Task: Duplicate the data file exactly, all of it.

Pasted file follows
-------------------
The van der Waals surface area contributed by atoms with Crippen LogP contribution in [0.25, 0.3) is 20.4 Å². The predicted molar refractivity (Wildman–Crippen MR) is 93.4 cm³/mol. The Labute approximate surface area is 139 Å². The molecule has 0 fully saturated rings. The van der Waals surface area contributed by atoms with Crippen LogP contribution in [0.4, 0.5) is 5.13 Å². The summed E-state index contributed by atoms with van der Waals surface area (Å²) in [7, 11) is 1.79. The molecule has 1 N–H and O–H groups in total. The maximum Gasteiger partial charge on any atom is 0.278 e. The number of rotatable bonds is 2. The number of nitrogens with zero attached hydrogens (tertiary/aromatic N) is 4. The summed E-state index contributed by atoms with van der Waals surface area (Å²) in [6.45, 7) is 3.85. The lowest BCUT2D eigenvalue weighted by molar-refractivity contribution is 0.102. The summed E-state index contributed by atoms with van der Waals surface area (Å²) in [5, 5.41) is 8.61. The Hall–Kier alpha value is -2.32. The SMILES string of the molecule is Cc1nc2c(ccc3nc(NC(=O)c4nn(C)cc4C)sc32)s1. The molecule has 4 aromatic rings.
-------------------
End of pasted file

The van der Waals surface area contributed by atoms with Crippen LogP contribution in [0.25, 0.3) is 20.4 Å². The predicted molar refractivity (Wildman–Crippen MR) is 93.4 cm³/mol. The Labute approximate surface area is 139 Å². The molecule has 0 fully saturated rings. The van der Waals surface area contributed by atoms with Crippen LogP contribution in [0.4, 0.5) is 5.13 Å². The summed E-state index contributed by atoms with van der Waals surface area (Å²) in [7, 11) is 1.79. The molecule has 1 N–H and O–H groups in total. The maximum Gasteiger partial charge on any atom is 0.278 e. The number of rotatable bonds is 2. The number of nitrogens with zero attached hydrogens (tertiary/aromatic N) is 4. The summed E-state index contributed by atoms with van der Waals surface area (Å²) in [6.45, 7) is 3.85. The lowest BCUT2D eigenvalue weighted by molar-refractivity contribution is 0.102. The summed E-state index contributed by atoms with van der Waals surface area (Å²) in [5, 5.41) is 8.61. The Hall–Kier alpha value is -2.32. The SMILES string of the molecule is Cc1nc2c(ccc3nc(NC(=O)c4nn(C)cc4C)sc32)s1. The molecule has 4 aromatic rings.